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First name terms No, Mr and Mrs to you: Two-thirds of us hate it when cold callers use our first names
Poll finds three in ten people fed up with strangers treating them like friends
One in five objected to Facebook's 'how's it going' messages
Most traditional views held in Wales, while Scottish are more relaxed
00:37 GMT, 2 April 2013
17:23 GMT, 2 April 2013
A survey found almost two-thirds of us hate cold callers who address customers by their first name
Answering the phone halfway through dinner to a cold caller trying to sell you things you’ll never want or need is bad enough.
What’s worse When they use your first name to do it.
Almost two-thirds of us hate cold callers who address customers by their first name and start conversations with ‘hi’, a study found.
It concluded that the growing trend towards informality irritated the majority of people, who would rather be addressed properly by strangers.
More than half would prefer to be addressed as Mr, Mrs or Miss rather than by their first names, the survey found.
Nearly a third of the 1,000 polled said it annoyed them when someone they didn’t know called them by their first name.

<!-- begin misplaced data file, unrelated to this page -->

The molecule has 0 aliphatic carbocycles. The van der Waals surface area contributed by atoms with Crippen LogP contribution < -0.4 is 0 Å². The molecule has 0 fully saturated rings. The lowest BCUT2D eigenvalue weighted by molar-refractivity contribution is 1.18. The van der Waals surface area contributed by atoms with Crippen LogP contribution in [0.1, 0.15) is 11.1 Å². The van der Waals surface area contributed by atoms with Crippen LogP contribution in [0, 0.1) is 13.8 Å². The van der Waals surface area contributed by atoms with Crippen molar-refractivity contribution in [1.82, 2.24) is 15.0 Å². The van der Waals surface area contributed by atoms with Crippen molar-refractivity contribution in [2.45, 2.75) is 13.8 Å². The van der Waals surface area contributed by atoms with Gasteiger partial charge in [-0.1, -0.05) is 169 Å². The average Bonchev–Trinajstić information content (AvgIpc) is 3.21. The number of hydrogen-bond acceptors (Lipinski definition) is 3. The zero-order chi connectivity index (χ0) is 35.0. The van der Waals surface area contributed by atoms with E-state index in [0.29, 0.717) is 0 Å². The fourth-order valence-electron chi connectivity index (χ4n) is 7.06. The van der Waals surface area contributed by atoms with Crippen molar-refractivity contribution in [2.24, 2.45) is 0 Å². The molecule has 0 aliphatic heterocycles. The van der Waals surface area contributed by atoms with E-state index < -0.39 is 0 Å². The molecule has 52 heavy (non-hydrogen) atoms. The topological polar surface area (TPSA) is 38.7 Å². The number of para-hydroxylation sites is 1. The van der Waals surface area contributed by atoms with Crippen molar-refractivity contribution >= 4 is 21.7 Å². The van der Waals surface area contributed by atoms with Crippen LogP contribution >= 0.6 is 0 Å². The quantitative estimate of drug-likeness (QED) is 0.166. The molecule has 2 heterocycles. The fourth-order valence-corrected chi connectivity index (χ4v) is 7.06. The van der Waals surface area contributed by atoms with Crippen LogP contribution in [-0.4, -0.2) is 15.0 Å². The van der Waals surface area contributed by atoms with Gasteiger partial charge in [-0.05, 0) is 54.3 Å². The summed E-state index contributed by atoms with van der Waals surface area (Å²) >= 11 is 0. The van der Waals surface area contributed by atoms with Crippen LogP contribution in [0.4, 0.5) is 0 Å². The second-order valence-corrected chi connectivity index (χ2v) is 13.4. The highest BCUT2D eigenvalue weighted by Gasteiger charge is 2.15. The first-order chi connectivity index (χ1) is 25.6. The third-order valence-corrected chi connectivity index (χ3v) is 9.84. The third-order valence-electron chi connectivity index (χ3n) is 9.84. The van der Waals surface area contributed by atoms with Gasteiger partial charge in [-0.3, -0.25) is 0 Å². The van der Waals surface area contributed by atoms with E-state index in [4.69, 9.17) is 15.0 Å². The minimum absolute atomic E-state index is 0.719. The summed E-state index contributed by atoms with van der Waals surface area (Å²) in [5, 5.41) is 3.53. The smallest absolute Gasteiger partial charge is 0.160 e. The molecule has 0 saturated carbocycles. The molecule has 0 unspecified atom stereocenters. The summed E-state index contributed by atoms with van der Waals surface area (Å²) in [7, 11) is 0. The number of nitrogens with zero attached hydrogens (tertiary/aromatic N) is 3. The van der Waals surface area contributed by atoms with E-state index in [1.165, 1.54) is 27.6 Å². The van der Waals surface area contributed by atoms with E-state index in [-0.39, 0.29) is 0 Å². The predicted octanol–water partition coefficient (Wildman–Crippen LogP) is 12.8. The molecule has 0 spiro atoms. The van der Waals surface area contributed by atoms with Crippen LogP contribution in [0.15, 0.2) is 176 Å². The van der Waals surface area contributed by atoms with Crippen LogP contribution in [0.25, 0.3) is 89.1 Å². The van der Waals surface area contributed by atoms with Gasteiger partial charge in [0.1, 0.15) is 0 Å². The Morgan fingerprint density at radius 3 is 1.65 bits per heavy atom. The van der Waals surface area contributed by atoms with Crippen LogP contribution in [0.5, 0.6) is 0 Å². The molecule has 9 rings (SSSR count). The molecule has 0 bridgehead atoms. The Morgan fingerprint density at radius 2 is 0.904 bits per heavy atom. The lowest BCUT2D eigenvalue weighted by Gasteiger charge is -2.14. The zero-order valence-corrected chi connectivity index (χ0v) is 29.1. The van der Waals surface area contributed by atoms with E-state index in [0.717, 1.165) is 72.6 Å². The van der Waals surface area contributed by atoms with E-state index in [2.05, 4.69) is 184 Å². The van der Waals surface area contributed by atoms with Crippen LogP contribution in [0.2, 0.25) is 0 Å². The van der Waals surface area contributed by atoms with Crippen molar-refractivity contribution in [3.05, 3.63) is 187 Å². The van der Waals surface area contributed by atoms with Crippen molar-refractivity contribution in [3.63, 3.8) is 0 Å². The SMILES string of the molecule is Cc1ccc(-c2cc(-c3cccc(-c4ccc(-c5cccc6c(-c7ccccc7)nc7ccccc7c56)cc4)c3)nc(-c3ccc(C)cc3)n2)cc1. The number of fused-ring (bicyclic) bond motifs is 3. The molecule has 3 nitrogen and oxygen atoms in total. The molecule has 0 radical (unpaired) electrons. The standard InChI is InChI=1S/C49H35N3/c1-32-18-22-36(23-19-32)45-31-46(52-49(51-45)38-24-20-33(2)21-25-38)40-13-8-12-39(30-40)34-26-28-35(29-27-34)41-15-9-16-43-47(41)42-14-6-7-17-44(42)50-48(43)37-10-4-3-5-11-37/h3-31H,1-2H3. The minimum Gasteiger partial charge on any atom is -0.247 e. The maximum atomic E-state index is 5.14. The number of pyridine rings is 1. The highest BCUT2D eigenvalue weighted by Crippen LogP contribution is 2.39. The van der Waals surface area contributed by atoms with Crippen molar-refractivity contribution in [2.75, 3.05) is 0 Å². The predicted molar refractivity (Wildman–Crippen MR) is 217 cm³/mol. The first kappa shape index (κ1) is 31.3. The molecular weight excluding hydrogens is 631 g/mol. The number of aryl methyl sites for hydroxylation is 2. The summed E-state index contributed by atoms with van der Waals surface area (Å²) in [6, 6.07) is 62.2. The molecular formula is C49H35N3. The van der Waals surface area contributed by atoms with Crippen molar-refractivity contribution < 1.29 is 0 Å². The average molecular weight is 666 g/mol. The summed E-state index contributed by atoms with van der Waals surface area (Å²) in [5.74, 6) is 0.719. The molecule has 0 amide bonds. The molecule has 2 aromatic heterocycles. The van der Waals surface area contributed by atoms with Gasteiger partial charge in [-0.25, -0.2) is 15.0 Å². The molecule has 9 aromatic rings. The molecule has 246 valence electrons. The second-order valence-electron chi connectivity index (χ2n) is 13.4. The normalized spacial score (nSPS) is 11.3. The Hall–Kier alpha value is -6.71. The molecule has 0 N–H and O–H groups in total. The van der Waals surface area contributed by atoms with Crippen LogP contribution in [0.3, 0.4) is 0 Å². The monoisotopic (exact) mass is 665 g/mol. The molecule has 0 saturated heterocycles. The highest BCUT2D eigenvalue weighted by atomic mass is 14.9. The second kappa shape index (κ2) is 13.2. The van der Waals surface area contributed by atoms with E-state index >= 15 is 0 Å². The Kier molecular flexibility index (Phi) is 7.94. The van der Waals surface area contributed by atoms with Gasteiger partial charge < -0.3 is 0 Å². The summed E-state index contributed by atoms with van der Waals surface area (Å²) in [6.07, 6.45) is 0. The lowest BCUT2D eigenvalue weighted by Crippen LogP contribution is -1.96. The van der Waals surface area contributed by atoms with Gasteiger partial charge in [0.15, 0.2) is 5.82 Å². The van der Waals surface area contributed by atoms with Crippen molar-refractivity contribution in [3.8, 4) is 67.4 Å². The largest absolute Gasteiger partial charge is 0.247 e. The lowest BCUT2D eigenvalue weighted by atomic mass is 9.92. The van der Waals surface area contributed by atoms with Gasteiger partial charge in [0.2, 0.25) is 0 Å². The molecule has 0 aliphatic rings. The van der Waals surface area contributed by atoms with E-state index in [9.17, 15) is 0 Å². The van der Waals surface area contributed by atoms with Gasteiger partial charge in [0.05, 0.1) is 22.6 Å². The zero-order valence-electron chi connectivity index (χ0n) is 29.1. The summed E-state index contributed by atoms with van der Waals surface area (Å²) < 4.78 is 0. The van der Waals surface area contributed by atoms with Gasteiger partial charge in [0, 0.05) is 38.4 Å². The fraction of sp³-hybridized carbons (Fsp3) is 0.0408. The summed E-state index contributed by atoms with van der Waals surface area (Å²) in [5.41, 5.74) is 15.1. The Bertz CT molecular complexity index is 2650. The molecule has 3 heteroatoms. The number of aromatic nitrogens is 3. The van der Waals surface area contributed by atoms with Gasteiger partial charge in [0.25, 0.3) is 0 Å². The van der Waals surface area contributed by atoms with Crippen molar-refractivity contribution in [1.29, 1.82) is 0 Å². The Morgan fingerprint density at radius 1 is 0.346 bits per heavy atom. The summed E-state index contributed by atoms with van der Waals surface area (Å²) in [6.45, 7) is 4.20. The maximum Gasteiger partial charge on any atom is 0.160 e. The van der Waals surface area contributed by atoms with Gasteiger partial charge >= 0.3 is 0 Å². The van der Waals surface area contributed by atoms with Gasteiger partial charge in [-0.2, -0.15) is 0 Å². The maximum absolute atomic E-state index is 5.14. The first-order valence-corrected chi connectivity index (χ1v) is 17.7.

The figure was slightly higher among the over-60s.
Three in ten said they were fed up with strangers, from cold callers to coffee shop workers, treating them like friends.
That included having their first name written on their takeaway coffee cup, a policy imported to Britain from the US by Starbucks. Twelve per cent of those surveyed said they did not like the practice.
Almost a third said they resented receiving personalised emails from companies that were contacting them at random.
Even those who use social media – a far more informal approach to communication – do not like the faux-friendliness of the networking sites.
Nearly one in five objected to Facebook's 'how's it going' messages on status bars where users post updates.
People also objected to faux-friendliness on Facebook with a fifth disliking the 'how's it going' message
And around a fifth said they did not like their bank using their first name rather than their full title in telephone conversations.
The most traditional views were held in Wales, where 38 per cent said they disliked the growing informality of modern Britain.
The most relaxed region was Scotland, where only 21 per cent said they were concerned.
A spokesman for Ask Jeeves, which commissioned the survey, said: ‘There is nothing wrong with friendliness but it just doesn’t wash when it comes from someone you have never met or even spoken to.
‘Often these are people who are trying to sell you something and who have no other interest in you yet they treat you like a long-lost pal.
‘Britons are saying “enough is enough” and do not think it is old-fashioned to demand a bit of respect and to be called Mr, Mrs, or Miss by cold callers, sales staff and others.’
Unsurprisingly, older Britons dislike the trend most, with 62 per cent of the over-60s demanding to be called Mr, Mrs or Miss when addressed by strangers.